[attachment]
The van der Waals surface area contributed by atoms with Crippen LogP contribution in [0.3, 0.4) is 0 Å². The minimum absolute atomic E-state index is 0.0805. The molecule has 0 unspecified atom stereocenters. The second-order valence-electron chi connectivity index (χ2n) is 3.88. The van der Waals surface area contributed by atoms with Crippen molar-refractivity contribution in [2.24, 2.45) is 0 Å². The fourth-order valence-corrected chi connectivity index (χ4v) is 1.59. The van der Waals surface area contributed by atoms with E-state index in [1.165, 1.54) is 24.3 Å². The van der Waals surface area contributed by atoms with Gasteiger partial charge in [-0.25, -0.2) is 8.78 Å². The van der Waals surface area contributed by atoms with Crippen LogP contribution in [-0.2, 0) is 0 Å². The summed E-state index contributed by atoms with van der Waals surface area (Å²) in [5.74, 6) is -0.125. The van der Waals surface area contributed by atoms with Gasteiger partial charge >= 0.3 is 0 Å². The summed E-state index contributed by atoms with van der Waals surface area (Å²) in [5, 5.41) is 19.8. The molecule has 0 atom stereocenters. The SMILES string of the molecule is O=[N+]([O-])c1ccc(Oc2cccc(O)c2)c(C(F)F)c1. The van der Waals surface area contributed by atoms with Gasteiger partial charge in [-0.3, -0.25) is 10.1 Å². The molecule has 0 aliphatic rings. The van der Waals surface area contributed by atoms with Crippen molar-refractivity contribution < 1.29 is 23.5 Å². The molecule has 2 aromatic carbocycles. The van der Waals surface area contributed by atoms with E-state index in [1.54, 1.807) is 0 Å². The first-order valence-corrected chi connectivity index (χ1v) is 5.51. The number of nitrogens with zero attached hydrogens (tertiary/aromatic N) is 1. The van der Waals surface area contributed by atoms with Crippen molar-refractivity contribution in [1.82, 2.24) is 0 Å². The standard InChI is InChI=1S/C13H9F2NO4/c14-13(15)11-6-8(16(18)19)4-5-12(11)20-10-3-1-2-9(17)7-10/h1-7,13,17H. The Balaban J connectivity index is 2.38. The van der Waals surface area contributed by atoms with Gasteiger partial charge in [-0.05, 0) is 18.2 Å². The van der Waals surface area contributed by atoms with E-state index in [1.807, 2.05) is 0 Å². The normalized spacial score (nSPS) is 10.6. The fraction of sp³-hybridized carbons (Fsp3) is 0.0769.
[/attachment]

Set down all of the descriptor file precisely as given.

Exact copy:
The van der Waals surface area contributed by atoms with Crippen LogP contribution in [0.3, 0.4) is 0 Å². The minimum absolute atomic E-state index is 0.0805. The molecule has 0 unspecified atom stereocenters. The second-order valence-electron chi connectivity index (χ2n) is 3.88. The van der Waals surface area contributed by atoms with Crippen molar-refractivity contribution in [2.24, 2.45) is 0 Å². The fourth-order valence-corrected chi connectivity index (χ4v) is 1.59. The van der Waals surface area contributed by atoms with E-state index in [1.165, 1.54) is 24.3 Å². The van der Waals surface area contributed by atoms with Gasteiger partial charge in [-0.25, -0.2) is 8.78 Å². The van der Waals surface area contributed by atoms with Crippen LogP contribution in [-0.2, 0) is 0 Å². The summed E-state index contributed by atoms with van der Waals surface area (Å²) in [5.74, 6) is -0.125. The van der Waals surface area contributed by atoms with Gasteiger partial charge >= 0.3 is 0 Å². The summed E-state index contributed by atoms with van der Waals surface area (Å²) in [5, 5.41) is 19.8. The molecule has 0 atom stereocenters. The SMILES string of the molecule is O=[N+]([O-])c1ccc(Oc2cccc(O)c2)c(C(F)F)c1. The van der Waals surface area contributed by atoms with Gasteiger partial charge in [-0.3, -0.25) is 10.1 Å². The molecule has 0 aliphatic rings. The van der Waals surface area contributed by atoms with Crippen molar-refractivity contribution < 1.29 is 23.5 Å². The molecule has 2 aromatic carbocycles. The van der Waals surface area contributed by atoms with E-state index in [1.54, 1.807) is 0 Å². The first-order valence-corrected chi connectivity index (χ1v) is 5.51. The number of nitrogens with zero attached hydrogens (tertiary/aromatic N) is 1. The van der Waals surface area contributed by atoms with Crippen molar-refractivity contribution in [1.82, 2.24) is 0 Å². The standard InChI is InChI=1S/C13H9F2NO4/c14-13(15)11-6-8(16(18)19)4-5-12(11)20-10-3-1-2-9(17)7-10/h1-7,13,17H. The Balaban J connectivity index is 2.38. The van der Waals surface area contributed by atoms with Gasteiger partial charge in [-0.05, 0) is 18.2 Å². The van der Waals surface area contributed by atoms with E-state index in [1.807, 2.05) is 0 Å². The normalized spacial score (nSPS) is 10.6. The fraction of sp³-hybridized carbons (Fsp3) is 0.0769.